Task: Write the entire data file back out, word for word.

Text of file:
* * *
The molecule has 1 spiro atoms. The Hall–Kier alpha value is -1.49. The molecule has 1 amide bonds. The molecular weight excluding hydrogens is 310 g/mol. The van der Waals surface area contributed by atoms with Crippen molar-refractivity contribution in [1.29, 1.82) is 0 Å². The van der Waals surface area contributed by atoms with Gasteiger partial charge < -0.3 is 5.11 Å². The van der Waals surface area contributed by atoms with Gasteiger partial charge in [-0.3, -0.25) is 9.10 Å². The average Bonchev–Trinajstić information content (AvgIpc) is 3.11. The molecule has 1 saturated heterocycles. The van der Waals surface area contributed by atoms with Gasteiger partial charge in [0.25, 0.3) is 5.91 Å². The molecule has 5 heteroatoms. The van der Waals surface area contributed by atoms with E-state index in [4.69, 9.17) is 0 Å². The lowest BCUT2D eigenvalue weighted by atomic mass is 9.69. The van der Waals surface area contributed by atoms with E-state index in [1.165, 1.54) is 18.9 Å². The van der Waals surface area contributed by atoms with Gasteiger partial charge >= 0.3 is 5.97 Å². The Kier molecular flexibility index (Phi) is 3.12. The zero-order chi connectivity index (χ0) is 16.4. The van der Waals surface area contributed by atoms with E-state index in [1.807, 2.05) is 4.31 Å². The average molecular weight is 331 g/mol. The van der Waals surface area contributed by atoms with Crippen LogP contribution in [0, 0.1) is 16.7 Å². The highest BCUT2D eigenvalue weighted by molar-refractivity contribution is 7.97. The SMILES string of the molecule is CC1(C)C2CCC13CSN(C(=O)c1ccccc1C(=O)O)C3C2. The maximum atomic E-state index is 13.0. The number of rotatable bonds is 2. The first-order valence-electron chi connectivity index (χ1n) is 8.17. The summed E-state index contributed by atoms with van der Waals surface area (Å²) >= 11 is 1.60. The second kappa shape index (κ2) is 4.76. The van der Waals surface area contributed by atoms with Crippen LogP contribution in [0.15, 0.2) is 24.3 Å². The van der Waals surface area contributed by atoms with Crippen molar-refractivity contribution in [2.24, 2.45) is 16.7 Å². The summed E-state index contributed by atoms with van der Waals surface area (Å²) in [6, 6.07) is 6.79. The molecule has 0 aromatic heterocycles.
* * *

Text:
The molecule has 1 spiro atoms. The Hall–Kier alpha value is -1.49. The molecule has 1 amide bonds. The molecular weight excluding hydrogens is 310 g/mol. The van der Waals surface area contributed by atoms with Crippen molar-refractivity contribution in [1.29, 1.82) is 0 Å². The van der Waals surface area contributed by atoms with Gasteiger partial charge < -0.3 is 5.11 Å². The van der Waals surface area contributed by atoms with Gasteiger partial charge in [-0.3, -0.25) is 9.10 Å². The average Bonchev–Trinajstić information content (AvgIpc) is 3.11. The molecule has 1 saturated heterocycles. The van der Waals surface area contributed by atoms with Gasteiger partial charge in [0.25, 0.3) is 5.91 Å². The molecule has 5 heteroatoms. The van der Waals surface area contributed by atoms with E-state index in [4.69, 9.17) is 0 Å². The lowest BCUT2D eigenvalue weighted by atomic mass is 9.69. The van der Waals surface area contributed by atoms with E-state index in [1.165, 1.54) is 18.9 Å². The van der Waals surface area contributed by atoms with Gasteiger partial charge >= 0.3 is 5.97 Å². The Kier molecular flexibility index (Phi) is 3.12. The zero-order chi connectivity index (χ0) is 16.4. The van der Waals surface area contributed by atoms with E-state index in [1.807, 2.05) is 4.31 Å². The average molecular weight is 331 g/mol. The van der Waals surface area contributed by atoms with Crippen LogP contribution in [0, 0.1) is 16.7 Å². The highest BCUT2D eigenvalue weighted by molar-refractivity contribution is 7.97. The SMILES string of the molecule is CC1(C)C2CCC13CSN(C(=O)c1ccccc1C(=O)O)C3C2. The maximum atomic E-state index is 13.0. The number of rotatable bonds is 2. The first-order valence-electron chi connectivity index (χ1n) is 8.17. The summed E-state index contributed by atoms with van der Waals surface area (Å²) >= 11 is 1.60. The second kappa shape index (κ2) is 4.76. The van der Waals surface area contributed by atoms with Crippen LogP contribution in [0.15, 0.2) is 24.3 Å². The van der Waals surface area contributed by atoms with Crippen molar-refractivity contribution in [2.24, 2.45) is 16.7 Å². The summed E-state index contributed by atoms with van der Waals surface area (Å²) in [6, 6.07) is 6.79. The molecule has 0 aromatic heterocycles.